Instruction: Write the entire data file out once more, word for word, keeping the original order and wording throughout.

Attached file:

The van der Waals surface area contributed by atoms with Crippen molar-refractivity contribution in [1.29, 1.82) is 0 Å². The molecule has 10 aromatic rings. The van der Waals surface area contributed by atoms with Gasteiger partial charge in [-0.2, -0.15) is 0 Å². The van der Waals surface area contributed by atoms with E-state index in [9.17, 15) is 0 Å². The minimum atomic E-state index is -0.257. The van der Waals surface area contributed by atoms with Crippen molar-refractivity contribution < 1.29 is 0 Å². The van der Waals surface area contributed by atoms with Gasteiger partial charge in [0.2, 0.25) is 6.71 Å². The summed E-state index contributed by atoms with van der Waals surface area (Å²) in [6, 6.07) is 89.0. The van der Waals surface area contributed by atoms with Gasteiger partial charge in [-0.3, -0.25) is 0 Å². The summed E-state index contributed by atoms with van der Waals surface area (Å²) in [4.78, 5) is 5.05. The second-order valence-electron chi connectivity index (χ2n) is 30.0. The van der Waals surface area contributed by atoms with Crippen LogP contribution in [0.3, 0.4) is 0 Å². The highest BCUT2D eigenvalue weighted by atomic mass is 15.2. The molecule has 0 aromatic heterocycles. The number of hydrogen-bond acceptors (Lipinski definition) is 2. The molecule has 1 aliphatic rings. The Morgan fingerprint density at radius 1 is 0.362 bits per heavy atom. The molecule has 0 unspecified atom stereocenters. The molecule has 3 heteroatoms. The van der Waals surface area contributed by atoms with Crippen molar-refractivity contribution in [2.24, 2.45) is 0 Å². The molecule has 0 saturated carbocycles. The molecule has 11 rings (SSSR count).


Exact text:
The van der Waals surface area contributed by atoms with Crippen molar-refractivity contribution in [1.29, 1.82) is 0 Å². The molecule has 10 aromatic rings. The van der Waals surface area contributed by atoms with Gasteiger partial charge in [-0.2, -0.15) is 0 Å². The van der Waals surface area contributed by atoms with E-state index in [9.17, 15) is 0 Å². The minimum atomic E-state index is -0.257. The van der Waals surface area contributed by atoms with Crippen molar-refractivity contribution < 1.29 is 0 Å². The van der Waals surface area contributed by atoms with Gasteiger partial charge in [0.2, 0.25) is 6.71 Å². The summed E-state index contributed by atoms with van der Waals surface area (Å²) in [6, 6.07) is 89.0. The van der Waals surface area contributed by atoms with Gasteiger partial charge in [-0.3, -0.25) is 0 Å². The summed E-state index contributed by atoms with van der Waals surface area (Å²) in [4.78, 5) is 5.05. The second-order valence-electron chi connectivity index (χ2n) is 30.0. The van der Waals surface area contributed by atoms with Crippen LogP contribution in [0.3, 0.4) is 0 Å². The highest BCUT2D eigenvalue weighted by atomic mass is 15.2. The molecule has 0 aromatic heterocycles. The number of hydrogen-bond acceptors (Lipinski definition) is 2. The molecule has 1 aliphatic rings. The Morgan fingerprint density at radius 1 is 0.362 bits per heavy atom. The molecule has 0 unspecified atom stereocenters. The molecule has 3 heteroatoms. The van der Waals surface area contributed by atoms with Crippen molar-refractivity contribution in [2.24, 2.45) is 0 Å². The molecule has 0 saturated carbocycles. The molecule has 11 rings (SSSR count).